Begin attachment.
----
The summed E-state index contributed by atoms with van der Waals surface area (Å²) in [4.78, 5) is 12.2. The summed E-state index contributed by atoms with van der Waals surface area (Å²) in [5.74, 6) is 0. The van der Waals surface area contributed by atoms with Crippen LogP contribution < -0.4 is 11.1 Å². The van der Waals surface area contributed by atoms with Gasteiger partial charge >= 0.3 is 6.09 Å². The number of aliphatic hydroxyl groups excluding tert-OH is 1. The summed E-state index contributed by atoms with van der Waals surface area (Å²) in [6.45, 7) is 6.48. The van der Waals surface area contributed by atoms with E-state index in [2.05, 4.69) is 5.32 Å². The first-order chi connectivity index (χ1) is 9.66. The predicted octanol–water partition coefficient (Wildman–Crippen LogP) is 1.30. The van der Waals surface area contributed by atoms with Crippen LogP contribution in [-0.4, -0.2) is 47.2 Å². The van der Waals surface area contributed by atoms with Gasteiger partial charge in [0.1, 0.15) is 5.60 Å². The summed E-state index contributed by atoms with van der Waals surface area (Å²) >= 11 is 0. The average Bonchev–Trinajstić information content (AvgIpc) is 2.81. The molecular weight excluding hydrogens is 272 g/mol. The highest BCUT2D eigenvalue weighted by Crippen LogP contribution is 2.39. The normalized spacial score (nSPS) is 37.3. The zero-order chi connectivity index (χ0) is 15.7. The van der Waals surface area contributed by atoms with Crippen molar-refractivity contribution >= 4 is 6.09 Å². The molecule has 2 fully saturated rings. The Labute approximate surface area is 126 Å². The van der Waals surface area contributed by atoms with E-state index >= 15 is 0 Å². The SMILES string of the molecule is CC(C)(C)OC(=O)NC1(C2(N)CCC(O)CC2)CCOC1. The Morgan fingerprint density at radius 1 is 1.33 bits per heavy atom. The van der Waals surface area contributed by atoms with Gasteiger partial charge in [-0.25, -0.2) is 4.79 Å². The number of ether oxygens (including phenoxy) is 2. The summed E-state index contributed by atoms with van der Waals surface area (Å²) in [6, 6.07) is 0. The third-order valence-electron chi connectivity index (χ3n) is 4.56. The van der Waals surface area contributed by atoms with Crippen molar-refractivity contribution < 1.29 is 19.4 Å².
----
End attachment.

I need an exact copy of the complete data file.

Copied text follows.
The summed E-state index contributed by atoms with van der Waals surface area (Å²) in [4.78, 5) is 12.2. The summed E-state index contributed by atoms with van der Waals surface area (Å²) in [5.74, 6) is 0. The van der Waals surface area contributed by atoms with Crippen LogP contribution < -0.4 is 11.1 Å². The van der Waals surface area contributed by atoms with Gasteiger partial charge >= 0.3 is 6.09 Å². The number of aliphatic hydroxyl groups excluding tert-OH is 1. The summed E-state index contributed by atoms with van der Waals surface area (Å²) in [6.45, 7) is 6.48. The van der Waals surface area contributed by atoms with E-state index in [2.05, 4.69) is 5.32 Å². The first-order chi connectivity index (χ1) is 9.66. The predicted octanol–water partition coefficient (Wildman–Crippen LogP) is 1.30. The van der Waals surface area contributed by atoms with Crippen LogP contribution in [-0.4, -0.2) is 47.2 Å². The van der Waals surface area contributed by atoms with Gasteiger partial charge in [0.1, 0.15) is 5.60 Å². The summed E-state index contributed by atoms with van der Waals surface area (Å²) >= 11 is 0. The average Bonchev–Trinajstić information content (AvgIpc) is 2.81. The molecular weight excluding hydrogens is 272 g/mol. The highest BCUT2D eigenvalue weighted by Crippen LogP contribution is 2.39. The normalized spacial score (nSPS) is 37.3. The zero-order chi connectivity index (χ0) is 15.7. The van der Waals surface area contributed by atoms with Crippen molar-refractivity contribution >= 4 is 6.09 Å². The molecule has 2 fully saturated rings. The Labute approximate surface area is 126 Å². The van der Waals surface area contributed by atoms with E-state index >= 15 is 0 Å². The SMILES string of the molecule is CC(C)(C)OC(=O)NC1(C2(N)CCC(O)CC2)CCOC1. The Morgan fingerprint density at radius 1 is 1.33 bits per heavy atom. The van der Waals surface area contributed by atoms with Gasteiger partial charge in [-0.25, -0.2) is 4.79 Å². The number of ether oxygens (including phenoxy) is 2. The summed E-state index contributed by atoms with van der Waals surface area (Å²) in [6, 6.07) is 0. The third-order valence-electron chi connectivity index (χ3n) is 4.56. The van der Waals surface area contributed by atoms with Crippen molar-refractivity contribution < 1.29 is 19.4 Å².